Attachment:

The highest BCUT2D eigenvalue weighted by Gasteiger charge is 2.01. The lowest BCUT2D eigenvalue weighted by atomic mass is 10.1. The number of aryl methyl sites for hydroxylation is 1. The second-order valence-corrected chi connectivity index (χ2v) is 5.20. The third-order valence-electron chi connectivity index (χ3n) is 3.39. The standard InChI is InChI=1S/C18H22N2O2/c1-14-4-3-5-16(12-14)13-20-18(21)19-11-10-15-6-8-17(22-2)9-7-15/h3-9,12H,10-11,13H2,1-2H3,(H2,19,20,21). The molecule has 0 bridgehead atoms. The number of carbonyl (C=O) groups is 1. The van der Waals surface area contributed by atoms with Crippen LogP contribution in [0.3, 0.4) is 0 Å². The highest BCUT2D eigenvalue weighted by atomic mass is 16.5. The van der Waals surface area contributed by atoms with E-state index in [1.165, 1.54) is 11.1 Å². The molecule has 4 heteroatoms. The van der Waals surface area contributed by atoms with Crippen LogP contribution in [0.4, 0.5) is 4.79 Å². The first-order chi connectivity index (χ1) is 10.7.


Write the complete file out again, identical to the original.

The highest BCUT2D eigenvalue weighted by Gasteiger charge is 2.01. The lowest BCUT2D eigenvalue weighted by atomic mass is 10.1. The number of aryl methyl sites for hydroxylation is 1. The second-order valence-corrected chi connectivity index (χ2v) is 5.20. The third-order valence-electron chi connectivity index (χ3n) is 3.39. The standard InChI is InChI=1S/C18H22N2O2/c1-14-4-3-5-16(12-14)13-20-18(21)19-11-10-15-6-8-17(22-2)9-7-15/h3-9,12H,10-11,13H2,1-2H3,(H2,19,20,21). The molecule has 0 bridgehead atoms. The number of carbonyl (C=O) groups is 1. The van der Waals surface area contributed by atoms with Crippen LogP contribution in [0.3, 0.4) is 0 Å². The highest BCUT2D eigenvalue weighted by atomic mass is 16.5. The van der Waals surface area contributed by atoms with E-state index in [1.165, 1.54) is 11.1 Å². The molecule has 4 heteroatoms. The van der Waals surface area contributed by atoms with Crippen LogP contribution in [0.4, 0.5) is 4.79 Å². The first-order chi connectivity index (χ1) is 10.7.